McCoy: Start of a playoff push? Reds sweep doubleheader from Pirates

Credit: AP

Credit: AP

The Cincinnati Reds knew it would behoove them to sweep Monday’s doubleheader against the downtrodden Pittsburgh Pirates, a necessity to keep their playoff aspirations in forward gear.

Mission accomplished as the Reds put it in overdrive to score a sweep of the two seven-inning games, 3-1 and 9-4.

The two victories lifted Cincinnati’s record to 23-26 while Pittsburgh dipped to 14-32, worst in the majors.

The first nine runs in the two games scored by the Reds came via home runs and, in fact, at one point Cincinnati scored 21 straight runs against the Pirates on home runs.

The Reds hit five during the two games in Great American Ball Park — one in each game by Joey Votto, plus blasts by Tyler Stephenson, Brian Goodwin and Mike Moustakas.

The Big Blows were by Stephenson in Game One and Moustakas in Game Two.

Stephenson, a rookie catcher, ended Game One dramatically, a walk-off rip. Sent up as a pinch-hitter with two outs and rookie Garcia on base after a a two-out single in a 1-1 game, Stephenson ended festivities with a no-doubt deep drive to left center.

In Game Two, the Reds trailed, 4-3, in the fifth when Moustakas unloaded a three-run explosion into the right-field seats.

In the first game, Pittsburgh starter Cody Ponce gave up one hit and one run over four innings, but he was removed after four and only 63 pitches.

That one hit was a first-pitch home run by Votto, leading off the fourth, the Reds first hit.

When the Pirates tied it in the top of the seventh, the first two Reds made outs in the bottom of the seventh and it looked as if it would go extra innings.

But Garcia singled off left hander Sam Howard and manaager David Bell, celebrating his birthday, made a bold move by taking down Shogo Akiyama to send up the right-handed Stephenson.

The game ended on the second pitch, a drive over the left-field fence to ignite a home plate celebration.

The Pirates showed why the are the Pirates in the first two innings.

They put two runners on base in each of the first two innings against Trevor Bauer and didn’t come close to scoring.

They had two on with one out in the first and Bauer struck out Colin Moran and Josh Bell.

They put two on with no outs in the second. But Bryan Reynolds was caught trying to steal third and Bauer struck out Cole Tucker and John Ryan Murphy.

A couple of opportunities like that is all you’re going to get against Bauer.

After Kevin Newman reached on Eugenio Suarez’s error with one out in the second, Bauer cranked the volume to high.

He retired the next 14 in a row, nine via strikeouts. But, just three outs from a one-hit shutout, Bauer gave up a game-tying home run to Colin Moran, a home run that barely cleared the wall and landed in the first row of the right field bleachers to tie it, 1-1.

Two of the next three Pirates singled and with one out Raisel Iglesias was brought in. He preserved the tie by striking out pinch-hitter Gregory Polanco and John Murphy, who is 0 for 9 with nine strikeouts against the Reds this season.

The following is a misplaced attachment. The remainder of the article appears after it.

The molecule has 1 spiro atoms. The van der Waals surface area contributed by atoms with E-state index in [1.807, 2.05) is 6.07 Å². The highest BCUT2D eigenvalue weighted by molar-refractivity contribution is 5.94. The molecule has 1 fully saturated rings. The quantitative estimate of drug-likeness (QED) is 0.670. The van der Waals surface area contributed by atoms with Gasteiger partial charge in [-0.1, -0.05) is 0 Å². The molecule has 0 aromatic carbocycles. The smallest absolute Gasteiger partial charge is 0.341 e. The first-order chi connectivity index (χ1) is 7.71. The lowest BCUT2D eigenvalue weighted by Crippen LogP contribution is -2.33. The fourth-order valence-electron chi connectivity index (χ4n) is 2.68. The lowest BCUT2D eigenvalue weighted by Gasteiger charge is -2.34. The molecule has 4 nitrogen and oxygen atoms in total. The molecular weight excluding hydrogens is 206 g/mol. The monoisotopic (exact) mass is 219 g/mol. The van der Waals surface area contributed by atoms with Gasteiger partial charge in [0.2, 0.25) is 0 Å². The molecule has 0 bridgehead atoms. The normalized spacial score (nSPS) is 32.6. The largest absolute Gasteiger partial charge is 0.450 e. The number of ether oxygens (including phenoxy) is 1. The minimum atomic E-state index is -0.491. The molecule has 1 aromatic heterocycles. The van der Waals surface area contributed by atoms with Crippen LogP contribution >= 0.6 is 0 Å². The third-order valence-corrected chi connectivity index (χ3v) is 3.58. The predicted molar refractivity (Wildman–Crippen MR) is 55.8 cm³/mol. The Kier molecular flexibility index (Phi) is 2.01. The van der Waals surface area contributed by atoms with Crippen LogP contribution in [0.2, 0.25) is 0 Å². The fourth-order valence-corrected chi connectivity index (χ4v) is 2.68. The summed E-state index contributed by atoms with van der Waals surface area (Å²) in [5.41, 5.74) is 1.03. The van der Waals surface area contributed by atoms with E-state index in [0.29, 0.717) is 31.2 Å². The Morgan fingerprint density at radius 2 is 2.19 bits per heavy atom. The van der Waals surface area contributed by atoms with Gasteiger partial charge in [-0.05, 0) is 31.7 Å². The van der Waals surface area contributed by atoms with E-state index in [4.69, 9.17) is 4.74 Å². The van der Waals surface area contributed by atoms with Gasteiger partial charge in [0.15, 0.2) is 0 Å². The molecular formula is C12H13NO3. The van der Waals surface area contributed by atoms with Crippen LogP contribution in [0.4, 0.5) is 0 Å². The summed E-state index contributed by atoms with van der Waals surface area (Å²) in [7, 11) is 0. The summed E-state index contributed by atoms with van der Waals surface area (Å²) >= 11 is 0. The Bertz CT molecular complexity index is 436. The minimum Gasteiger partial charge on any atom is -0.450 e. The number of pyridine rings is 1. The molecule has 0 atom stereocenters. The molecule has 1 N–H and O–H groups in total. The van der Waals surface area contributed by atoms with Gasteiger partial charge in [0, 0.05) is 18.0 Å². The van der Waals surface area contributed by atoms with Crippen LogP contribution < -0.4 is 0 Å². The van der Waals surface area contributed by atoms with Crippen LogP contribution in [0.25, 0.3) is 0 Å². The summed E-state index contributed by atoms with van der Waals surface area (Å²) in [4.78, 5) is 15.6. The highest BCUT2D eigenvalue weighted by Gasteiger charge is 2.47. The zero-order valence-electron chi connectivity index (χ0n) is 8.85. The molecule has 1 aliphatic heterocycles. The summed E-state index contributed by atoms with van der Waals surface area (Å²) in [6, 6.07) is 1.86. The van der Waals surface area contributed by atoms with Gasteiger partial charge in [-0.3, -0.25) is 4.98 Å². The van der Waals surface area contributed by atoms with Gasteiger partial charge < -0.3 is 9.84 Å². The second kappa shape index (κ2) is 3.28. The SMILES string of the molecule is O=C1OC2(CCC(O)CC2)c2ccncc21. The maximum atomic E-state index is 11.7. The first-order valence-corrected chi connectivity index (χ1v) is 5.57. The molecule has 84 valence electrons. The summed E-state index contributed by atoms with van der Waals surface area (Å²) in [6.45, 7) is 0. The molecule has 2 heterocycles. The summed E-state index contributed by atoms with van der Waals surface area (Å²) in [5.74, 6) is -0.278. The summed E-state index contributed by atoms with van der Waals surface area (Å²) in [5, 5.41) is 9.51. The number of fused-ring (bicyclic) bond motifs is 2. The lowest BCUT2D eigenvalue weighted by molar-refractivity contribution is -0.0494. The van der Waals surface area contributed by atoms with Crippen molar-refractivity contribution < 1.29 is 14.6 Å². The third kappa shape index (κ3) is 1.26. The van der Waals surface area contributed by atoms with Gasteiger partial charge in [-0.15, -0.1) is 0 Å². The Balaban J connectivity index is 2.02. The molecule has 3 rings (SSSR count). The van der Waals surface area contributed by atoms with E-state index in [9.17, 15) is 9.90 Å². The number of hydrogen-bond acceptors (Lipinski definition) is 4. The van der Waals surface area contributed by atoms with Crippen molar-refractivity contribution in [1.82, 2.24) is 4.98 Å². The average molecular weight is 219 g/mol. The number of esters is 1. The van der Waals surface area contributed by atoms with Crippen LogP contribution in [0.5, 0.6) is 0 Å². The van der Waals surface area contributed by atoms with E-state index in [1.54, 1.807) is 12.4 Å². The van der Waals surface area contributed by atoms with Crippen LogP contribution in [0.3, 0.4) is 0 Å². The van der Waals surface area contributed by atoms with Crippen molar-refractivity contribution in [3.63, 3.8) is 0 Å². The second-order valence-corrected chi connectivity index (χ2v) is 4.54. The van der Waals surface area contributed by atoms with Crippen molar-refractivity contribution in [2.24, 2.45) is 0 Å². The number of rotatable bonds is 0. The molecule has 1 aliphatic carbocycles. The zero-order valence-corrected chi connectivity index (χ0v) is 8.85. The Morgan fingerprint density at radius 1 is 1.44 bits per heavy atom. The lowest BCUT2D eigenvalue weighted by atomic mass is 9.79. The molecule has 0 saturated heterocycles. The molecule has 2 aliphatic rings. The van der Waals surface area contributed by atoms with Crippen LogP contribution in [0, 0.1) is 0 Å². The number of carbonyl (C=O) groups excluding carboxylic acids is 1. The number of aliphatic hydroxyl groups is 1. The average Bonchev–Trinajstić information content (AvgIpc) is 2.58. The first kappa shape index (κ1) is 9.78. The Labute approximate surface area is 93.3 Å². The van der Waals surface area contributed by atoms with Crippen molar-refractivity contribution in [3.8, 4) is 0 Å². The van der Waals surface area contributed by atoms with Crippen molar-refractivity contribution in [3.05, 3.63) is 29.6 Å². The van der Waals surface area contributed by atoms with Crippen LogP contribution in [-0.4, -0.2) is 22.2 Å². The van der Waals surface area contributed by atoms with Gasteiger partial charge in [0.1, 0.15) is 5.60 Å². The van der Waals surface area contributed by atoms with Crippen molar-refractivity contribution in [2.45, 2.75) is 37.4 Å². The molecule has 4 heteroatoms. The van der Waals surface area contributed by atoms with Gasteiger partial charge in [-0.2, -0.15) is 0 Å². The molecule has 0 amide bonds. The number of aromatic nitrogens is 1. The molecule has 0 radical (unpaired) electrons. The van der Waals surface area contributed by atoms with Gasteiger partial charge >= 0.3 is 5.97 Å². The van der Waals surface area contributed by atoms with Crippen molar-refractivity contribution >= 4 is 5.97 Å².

And that set up Stephenson’s dramatic finish.

Bauer, wearing a pair of orange spikes with black stripes in honor of the Cincinnati Bengals, gave up one hit in six innings and left after 6 1/3 with a work sheet of one run, four hits, two walks and 12 strikeouts.

Of the home run to Moran, Bauer said, “I picked the wrong pitch in that situation. Iggy did a great job of coming in for me in the seventh and shutting it down.”

Bauer said he was replaying his outing in the dugout with pitching coach Derek Johnson when Stephenson went to the plate.

“I was standing next to D.J., just hating my life for giving up that homer, overanalyzing everything about it,” said Bauer. “Then Garcia got that single and Stephenson was walking up the steps to hit and I said, ‘C’mon kid, let it rip.’ And he hit the crap out of that ball.”

In limited playing time Stephenson has made an impact. His first major league hit was a home run, he threw out Billy Hamilton trying to steal and crushed a walk-off home run.

“His (Howard) first pitch was a cutter/slider down,” said Stephenson. “The next pitch was elevated and sure enough I didn’t miss it.”

The degree of difficulty to do what Stephenson did is off the charts, but he said, "I was under the stands hitting in the cages the whole game so I was loose and ready.

“Freddy (Benavides) told me I was going to hit if Garcia got on,” he said. “He told me and sure enough the next pitch Garcia got a single and I had to tug my (batting) gloves on walking up to the plate.” After the ball settled over the fence Stephenson said to himself as he circled the bases, “Did that just happen? Everything that has happened this year. . .I just can’t imagine what has happened.”

Even as important as this home run was, it only ranks second on Stephenson’s short time. “I’ll go with my first at bat (homer), then this one and then Billy,” he said.

In the second game, the Reds led, 3-2, until Pittsburgh rookie Ke’Bryan Hayes ripped a two-run home run off Reds starter Anthony DeSclafani.

In the bottom of the fifth, Akiyami drew a leadoff walk and with two outs Eugenio Suarez walked. Moustakas received a 2-and-0 fastball from left-handed Nick Turley and crash-landed it into the right field seats for a 6-4 margin.

Pittsburgh relief pitcher Geoff Hartlieb aided the Reds' cause in the sixth by giving up three runs without a hit. He hit a batter, walked three straight to force in a run and shortstop Erik Gonzalez made an error to let in another run.

Hartlieb then threw a wild pitch to let in a third run. When he walked Votto, his nightmarish inning was over after a hit batsman, four walks and a wild pitch.

And the Reds were in celebratory mode while the nightmarish Pirates season drones on, with two more games in Cincinnati.

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